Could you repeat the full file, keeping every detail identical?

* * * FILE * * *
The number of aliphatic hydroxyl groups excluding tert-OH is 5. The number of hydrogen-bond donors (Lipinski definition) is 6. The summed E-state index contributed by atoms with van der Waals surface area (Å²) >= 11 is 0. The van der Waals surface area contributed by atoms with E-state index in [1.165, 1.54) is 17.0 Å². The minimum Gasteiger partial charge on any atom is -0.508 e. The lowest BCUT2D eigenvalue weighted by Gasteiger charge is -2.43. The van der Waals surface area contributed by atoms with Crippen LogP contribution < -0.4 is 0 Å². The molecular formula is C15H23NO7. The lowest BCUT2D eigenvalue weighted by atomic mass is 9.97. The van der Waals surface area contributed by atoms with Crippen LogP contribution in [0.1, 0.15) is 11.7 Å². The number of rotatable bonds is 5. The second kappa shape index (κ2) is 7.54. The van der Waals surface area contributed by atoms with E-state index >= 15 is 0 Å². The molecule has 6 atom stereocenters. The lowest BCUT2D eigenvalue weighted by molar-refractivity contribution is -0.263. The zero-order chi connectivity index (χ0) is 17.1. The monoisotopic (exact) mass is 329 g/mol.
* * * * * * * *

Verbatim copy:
The number of aliphatic hydroxyl groups excluding tert-OH is 5. The number of hydrogen-bond donors (Lipinski definition) is 6. The summed E-state index contributed by atoms with van der Waals surface area (Å²) >= 11 is 0. The van der Waals surface area contributed by atoms with E-state index in [1.165, 1.54) is 17.0 Å². The minimum Gasteiger partial charge on any atom is -0.508 e. The lowest BCUT2D eigenvalue weighted by Gasteiger charge is -2.43. The van der Waals surface area contributed by atoms with Crippen LogP contribution < -0.4 is 0 Å². The molecular formula is C15H23NO7. The lowest BCUT2D eigenvalue weighted by atomic mass is 9.97. The van der Waals surface area contributed by atoms with Crippen LogP contribution in [0.1, 0.15) is 11.7 Å². The number of rotatable bonds is 5. The second kappa shape index (κ2) is 7.54. The van der Waals surface area contributed by atoms with E-state index >= 15 is 0 Å². The molecule has 6 atom stereocenters. The lowest BCUT2D eigenvalue weighted by molar-refractivity contribution is -0.263. The zero-order chi connectivity index (χ0) is 17.1. The monoisotopic (exact) mass is 329 g/mol.